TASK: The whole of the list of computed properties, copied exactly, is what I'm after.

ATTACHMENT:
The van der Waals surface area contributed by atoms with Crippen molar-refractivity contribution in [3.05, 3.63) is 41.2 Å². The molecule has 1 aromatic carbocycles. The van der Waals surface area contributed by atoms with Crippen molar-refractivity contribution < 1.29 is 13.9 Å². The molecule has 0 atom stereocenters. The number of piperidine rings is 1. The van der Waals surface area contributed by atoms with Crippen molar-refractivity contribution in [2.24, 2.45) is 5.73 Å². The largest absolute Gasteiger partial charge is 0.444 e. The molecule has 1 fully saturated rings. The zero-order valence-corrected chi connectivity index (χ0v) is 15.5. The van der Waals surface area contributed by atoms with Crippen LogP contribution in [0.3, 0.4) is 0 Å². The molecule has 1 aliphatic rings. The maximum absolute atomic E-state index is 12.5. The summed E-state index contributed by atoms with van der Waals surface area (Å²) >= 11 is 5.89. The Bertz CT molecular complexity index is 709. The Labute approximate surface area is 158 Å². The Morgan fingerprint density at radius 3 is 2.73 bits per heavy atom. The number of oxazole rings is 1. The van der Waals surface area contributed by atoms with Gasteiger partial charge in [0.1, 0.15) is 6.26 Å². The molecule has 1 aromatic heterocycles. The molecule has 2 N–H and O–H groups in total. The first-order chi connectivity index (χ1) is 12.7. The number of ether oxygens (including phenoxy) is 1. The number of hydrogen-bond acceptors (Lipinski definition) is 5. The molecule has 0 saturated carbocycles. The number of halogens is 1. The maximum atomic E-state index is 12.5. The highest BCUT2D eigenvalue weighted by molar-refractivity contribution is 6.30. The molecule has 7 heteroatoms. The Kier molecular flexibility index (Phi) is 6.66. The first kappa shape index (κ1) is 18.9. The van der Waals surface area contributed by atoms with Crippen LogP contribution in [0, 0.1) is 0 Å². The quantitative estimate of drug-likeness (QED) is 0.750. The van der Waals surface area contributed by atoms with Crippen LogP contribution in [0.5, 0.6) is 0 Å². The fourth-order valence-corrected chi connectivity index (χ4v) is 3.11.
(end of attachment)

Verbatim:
The van der Waals surface area contributed by atoms with Crippen molar-refractivity contribution in [3.05, 3.63) is 41.2 Å². The molecule has 1 aromatic carbocycles. The van der Waals surface area contributed by atoms with Crippen molar-refractivity contribution < 1.29 is 13.9 Å². The molecule has 0 atom stereocenters. The number of piperidine rings is 1. The van der Waals surface area contributed by atoms with Crippen molar-refractivity contribution in [2.24, 2.45) is 5.73 Å². The largest absolute Gasteiger partial charge is 0.444 e. The molecule has 1 fully saturated rings. The zero-order valence-corrected chi connectivity index (χ0v) is 15.5. The van der Waals surface area contributed by atoms with Crippen LogP contribution in [0.3, 0.4) is 0 Å². The molecule has 1 aliphatic rings. The maximum absolute atomic E-state index is 12.5. The summed E-state index contributed by atoms with van der Waals surface area (Å²) >= 11 is 5.89. The Bertz CT molecular complexity index is 709. The Labute approximate surface area is 158 Å². The Morgan fingerprint density at radius 3 is 2.73 bits per heavy atom. The number of oxazole rings is 1. The van der Waals surface area contributed by atoms with Gasteiger partial charge in [0.1, 0.15) is 6.26 Å². The molecule has 1 aromatic heterocycles. The molecule has 2 N–H and O–H groups in total. The first-order chi connectivity index (χ1) is 12.7. The number of ether oxygens (including phenoxy) is 1. The number of hydrogen-bond acceptors (Lipinski definition) is 5. The molecule has 0 saturated carbocycles. The number of halogens is 1. The maximum atomic E-state index is 12.5. The highest BCUT2D eigenvalue weighted by molar-refractivity contribution is 6.30. The molecule has 7 heteroatoms. The Kier molecular flexibility index (Phi) is 6.66. The first kappa shape index (κ1) is 18.9. The van der Waals surface area contributed by atoms with Crippen LogP contribution in [0, 0.1) is 0 Å². The quantitative estimate of drug-likeness (QED) is 0.750. The van der Waals surface area contributed by atoms with Crippen LogP contribution in [0.5, 0.6) is 0 Å². The fourth-order valence-corrected chi connectivity index (χ4v) is 3.11.